Cooking Trick No. 3:
How To Mince Garlic?
Mincing garlic is an important skill for every home chef. Even if you’re not one of those self-proclaimed “garlic lovers,” odds are you still need to mince garlic for numerous recipes you come across. And even when garlic isn’t the predominant flavor, meals that call for garlic fall flat when its omitted. Garlic is a staple ingredient in so many cuisines like Italian, Indian, Thai and Mexican. And garlic powder just doesn’t but it — you have to use so much and the flavor isn’t nearly as full or complex as a freshly minced clove.
That said, mincing garlic can be a chore. I personally hate removing the sticky, papery peels from the garlic clove and quickly tire of this labor-intensive task. Until I learned this method …
Here’s How It Works: Separate the garlic cloves from the bulb. Place one clove on a cutting board with a couple inches of clean space around it. Take the back end of a chef’s knife and forcefully smash it into the clove. So satisfying. The clove should be slightly flattened and splitting, but not pulverized. Feel free to release a little rage but don’t put a dent in your cutting board. It might take a few tries to get the right touch.
Pick up your smashed garlic clove and try to remove the peel. If it comes off pretty naturally in one or two tries, leaving a smooth clean (albeit smashed) clove inside, you’re good. If not, give it another light smashing.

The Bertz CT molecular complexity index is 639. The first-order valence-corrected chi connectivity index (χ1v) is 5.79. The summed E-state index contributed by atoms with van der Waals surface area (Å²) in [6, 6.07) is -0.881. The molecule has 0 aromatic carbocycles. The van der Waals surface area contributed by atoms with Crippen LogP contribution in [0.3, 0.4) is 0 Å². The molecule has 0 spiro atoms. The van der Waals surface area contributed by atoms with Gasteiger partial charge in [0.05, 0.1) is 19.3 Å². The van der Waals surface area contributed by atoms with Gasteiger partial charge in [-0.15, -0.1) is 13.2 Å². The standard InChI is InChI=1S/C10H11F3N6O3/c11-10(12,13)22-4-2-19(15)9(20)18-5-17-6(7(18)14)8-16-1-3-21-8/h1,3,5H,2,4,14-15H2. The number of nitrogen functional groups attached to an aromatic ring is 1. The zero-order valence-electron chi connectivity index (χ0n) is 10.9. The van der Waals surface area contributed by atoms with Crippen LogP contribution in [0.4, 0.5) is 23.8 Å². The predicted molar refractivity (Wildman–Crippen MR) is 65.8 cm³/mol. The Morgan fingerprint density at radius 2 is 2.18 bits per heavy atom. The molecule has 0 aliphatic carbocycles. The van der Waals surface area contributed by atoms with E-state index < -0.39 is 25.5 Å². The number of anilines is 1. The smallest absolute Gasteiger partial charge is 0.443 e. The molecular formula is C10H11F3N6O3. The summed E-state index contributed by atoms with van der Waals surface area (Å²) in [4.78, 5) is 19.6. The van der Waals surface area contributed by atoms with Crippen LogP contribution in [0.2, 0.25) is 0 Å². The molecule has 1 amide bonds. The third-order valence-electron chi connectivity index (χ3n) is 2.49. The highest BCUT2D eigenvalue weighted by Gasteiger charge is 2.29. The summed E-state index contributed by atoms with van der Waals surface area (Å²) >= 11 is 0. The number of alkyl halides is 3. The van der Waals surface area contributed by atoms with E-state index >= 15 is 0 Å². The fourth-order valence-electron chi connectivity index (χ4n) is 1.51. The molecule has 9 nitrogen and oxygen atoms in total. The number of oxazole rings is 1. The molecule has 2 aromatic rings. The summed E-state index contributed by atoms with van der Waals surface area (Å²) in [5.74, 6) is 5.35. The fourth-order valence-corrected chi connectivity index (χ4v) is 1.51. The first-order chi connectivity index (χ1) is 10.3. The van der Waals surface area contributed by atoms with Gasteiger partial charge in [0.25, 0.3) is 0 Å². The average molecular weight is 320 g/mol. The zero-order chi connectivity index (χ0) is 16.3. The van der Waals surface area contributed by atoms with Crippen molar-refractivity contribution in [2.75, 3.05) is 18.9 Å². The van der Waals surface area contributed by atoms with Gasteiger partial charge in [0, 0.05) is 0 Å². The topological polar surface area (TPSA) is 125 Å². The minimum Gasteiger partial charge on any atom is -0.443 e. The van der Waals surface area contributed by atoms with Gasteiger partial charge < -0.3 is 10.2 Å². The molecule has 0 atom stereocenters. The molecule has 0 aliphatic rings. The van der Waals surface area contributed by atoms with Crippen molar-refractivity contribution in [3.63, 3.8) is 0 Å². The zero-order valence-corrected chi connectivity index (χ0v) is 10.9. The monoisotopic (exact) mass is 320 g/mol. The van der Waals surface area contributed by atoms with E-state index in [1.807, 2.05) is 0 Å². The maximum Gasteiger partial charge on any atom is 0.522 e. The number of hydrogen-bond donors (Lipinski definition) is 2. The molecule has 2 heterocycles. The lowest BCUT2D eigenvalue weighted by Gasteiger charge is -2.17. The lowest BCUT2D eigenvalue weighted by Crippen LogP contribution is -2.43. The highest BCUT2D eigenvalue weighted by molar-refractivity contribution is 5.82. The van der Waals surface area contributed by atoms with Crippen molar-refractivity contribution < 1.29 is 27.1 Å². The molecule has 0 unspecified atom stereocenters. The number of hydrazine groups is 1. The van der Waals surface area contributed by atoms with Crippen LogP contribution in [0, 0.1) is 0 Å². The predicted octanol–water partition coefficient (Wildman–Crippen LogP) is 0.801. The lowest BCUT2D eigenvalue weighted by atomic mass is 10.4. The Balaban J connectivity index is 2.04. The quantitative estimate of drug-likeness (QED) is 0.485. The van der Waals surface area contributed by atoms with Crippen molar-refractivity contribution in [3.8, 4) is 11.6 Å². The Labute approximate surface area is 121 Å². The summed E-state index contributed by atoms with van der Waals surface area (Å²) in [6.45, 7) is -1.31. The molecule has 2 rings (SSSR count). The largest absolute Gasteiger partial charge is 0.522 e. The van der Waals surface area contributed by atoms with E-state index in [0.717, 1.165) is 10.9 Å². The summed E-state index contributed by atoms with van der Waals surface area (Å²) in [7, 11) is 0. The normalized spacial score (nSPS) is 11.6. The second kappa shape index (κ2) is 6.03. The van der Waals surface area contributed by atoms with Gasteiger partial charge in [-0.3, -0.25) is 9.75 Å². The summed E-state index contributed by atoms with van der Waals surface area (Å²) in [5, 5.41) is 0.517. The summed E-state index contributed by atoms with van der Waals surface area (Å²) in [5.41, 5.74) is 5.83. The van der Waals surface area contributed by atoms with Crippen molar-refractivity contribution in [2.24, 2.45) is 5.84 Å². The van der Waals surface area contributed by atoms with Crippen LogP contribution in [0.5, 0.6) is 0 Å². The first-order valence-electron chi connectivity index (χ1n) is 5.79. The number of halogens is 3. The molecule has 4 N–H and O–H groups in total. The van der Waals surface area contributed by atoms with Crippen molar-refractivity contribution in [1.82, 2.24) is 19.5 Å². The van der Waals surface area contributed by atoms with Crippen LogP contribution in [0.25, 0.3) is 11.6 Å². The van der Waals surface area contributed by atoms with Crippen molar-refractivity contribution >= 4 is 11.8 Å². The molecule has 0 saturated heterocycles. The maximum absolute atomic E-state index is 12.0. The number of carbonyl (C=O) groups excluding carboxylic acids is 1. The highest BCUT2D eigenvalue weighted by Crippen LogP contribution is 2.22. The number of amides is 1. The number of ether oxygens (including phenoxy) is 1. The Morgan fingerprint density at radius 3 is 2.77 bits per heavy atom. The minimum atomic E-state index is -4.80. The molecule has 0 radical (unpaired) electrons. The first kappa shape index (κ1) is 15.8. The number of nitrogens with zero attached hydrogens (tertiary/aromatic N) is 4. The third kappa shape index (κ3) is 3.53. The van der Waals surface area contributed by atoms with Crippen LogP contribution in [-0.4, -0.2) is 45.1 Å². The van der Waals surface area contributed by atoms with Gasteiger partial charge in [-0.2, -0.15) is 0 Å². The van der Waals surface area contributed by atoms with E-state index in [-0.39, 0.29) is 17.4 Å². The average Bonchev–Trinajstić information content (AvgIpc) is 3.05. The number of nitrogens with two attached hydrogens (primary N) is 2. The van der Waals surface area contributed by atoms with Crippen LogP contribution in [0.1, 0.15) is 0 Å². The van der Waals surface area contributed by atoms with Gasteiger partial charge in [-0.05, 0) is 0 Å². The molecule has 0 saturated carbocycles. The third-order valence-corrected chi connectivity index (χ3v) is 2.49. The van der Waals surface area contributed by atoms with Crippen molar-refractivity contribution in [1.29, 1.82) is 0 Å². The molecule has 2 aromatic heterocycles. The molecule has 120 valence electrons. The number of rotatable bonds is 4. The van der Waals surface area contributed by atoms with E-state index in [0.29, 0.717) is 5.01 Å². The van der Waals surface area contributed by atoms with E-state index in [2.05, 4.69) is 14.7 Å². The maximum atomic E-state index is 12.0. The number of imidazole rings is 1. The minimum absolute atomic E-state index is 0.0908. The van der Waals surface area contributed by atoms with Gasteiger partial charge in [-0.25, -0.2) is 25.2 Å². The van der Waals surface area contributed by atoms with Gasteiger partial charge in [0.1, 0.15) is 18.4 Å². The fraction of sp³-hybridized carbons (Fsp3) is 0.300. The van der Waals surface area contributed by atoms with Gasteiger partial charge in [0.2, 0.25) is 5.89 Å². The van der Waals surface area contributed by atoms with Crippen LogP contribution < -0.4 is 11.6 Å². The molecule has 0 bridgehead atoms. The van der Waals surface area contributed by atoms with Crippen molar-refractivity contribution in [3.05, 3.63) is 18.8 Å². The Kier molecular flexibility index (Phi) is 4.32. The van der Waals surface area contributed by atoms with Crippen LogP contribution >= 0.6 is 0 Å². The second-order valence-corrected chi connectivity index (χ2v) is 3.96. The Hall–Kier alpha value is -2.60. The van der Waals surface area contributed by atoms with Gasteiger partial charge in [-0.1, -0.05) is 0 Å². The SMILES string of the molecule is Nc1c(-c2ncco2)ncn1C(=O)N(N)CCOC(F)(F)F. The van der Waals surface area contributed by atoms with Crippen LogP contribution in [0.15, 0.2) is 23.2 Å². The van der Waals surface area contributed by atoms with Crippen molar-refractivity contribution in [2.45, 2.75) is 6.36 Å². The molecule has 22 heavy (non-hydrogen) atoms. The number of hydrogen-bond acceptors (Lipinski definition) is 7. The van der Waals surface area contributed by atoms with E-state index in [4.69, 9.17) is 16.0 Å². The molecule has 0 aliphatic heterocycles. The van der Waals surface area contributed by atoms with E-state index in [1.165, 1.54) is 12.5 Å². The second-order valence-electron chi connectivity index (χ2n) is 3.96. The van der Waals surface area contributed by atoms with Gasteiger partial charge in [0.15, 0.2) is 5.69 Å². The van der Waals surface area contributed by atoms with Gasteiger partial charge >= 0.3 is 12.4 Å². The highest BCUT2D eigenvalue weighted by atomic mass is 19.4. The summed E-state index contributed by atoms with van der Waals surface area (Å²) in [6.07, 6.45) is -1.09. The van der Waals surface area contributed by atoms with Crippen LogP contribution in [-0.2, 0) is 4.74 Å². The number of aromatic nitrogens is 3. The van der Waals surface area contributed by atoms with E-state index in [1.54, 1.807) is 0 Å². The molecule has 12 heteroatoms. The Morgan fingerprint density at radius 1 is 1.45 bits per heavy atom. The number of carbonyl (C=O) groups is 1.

Repeat this process for as many cloves as you need. Then arrange the smashed cloves in a tight row on your cutting board to mince them.
Now For The Mincing: Start by picking a pivot point for the tip of your knife on the cutting board a few inches above of the smashed garlics, then bring the knife down in a swift motion over the smashed cloves. Pick up the knife back up, keeping the tip stationary, and bring it down again but a centimeter or so to the right or left of where you made your first cut. Continue this numerous times, going over the pieces until they get smaller and smaller. Voila, minced garlic.
This is a rough way to do it, but is way easier than using a small paring knife and carefully mincing each clove. It will go much faster than the conventional way of mincing garlic and therefore suits my inpatient tendencies. 🙂 I hope it works for you too.
Ready To Mince Some Garlic? Make These Un-Recipes: